Facebook, Twitter yet to comply with Turkish media law as deadline looms

U.S. tech giants Facebook and Twitter have failed to comply with a social media law requiring them to register offices in Turkey just days before an advertising ban against them is due to come into force, Daily Sabah reported on Sunday.

The social media law, ratified late last year, stipulates that international social media companies must appoint a legal representative in Turkey to whom courts can turn to make requests to remove content or provide the identity of users.

If the firms do not comply with the bill’s requirement by Jan. 19, the government can bar Turkish companies from advertising on the platforms and limit their bandwidths by up to 90 percent, Daily Sabah said.

Turkish companies were estimated to have spent 3.5 billion liras ($468 million) on online advertising in the first half of 2020, the newspaper said, citing the Advertisers Association. The ads, posted mostly on social media, account for 55 percent of the companies’ marketing. The government collects 22.5 percent of advertising spending as tax.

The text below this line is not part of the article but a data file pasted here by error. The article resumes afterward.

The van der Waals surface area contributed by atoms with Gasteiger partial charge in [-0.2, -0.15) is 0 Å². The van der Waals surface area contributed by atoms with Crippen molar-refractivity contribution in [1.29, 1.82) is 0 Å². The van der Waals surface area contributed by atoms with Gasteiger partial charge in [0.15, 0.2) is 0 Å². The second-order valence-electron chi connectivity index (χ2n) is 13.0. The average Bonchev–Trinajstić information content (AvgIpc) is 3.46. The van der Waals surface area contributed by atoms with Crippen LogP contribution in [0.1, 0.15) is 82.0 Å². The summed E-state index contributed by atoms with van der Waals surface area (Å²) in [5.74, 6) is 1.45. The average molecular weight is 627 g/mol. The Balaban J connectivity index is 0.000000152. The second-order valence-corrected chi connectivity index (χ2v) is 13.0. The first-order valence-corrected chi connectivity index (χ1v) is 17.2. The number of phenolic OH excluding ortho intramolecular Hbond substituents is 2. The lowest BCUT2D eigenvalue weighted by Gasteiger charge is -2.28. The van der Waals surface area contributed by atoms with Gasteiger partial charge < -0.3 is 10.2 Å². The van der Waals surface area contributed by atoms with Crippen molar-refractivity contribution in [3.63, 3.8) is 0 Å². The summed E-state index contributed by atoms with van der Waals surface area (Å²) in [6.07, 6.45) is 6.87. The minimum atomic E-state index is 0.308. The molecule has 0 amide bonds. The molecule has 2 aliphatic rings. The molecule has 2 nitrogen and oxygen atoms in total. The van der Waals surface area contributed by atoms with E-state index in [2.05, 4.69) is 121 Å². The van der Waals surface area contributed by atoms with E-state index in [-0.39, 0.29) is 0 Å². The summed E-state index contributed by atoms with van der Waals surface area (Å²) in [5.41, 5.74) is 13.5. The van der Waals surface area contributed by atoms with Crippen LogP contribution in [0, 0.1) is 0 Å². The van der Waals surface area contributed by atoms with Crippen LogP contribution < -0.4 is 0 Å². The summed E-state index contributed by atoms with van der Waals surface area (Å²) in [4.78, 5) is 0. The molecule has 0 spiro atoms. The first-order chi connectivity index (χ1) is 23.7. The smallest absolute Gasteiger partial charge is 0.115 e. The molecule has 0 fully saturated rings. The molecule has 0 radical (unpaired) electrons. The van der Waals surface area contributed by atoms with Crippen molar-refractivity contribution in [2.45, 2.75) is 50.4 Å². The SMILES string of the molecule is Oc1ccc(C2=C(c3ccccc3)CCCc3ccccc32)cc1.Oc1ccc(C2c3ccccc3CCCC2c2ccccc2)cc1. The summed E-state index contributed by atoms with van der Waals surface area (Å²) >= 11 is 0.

Popular services including video-sharing platforms YouTube and TikTok, as well as employment-based platform LinkedIn have complied with the new law and assigned a representative to the country.

Turkey has already fined media platforms including Facebook, Twitter and Instagram a total of 40 million liras in two rounds of penalties handed out in the second half of 2020, Daily Sabah said.

European Union officials and human rights groups have expressed concern about the law, saying it threatens to further compromise freedom of speech in Turkey and undercut democracy.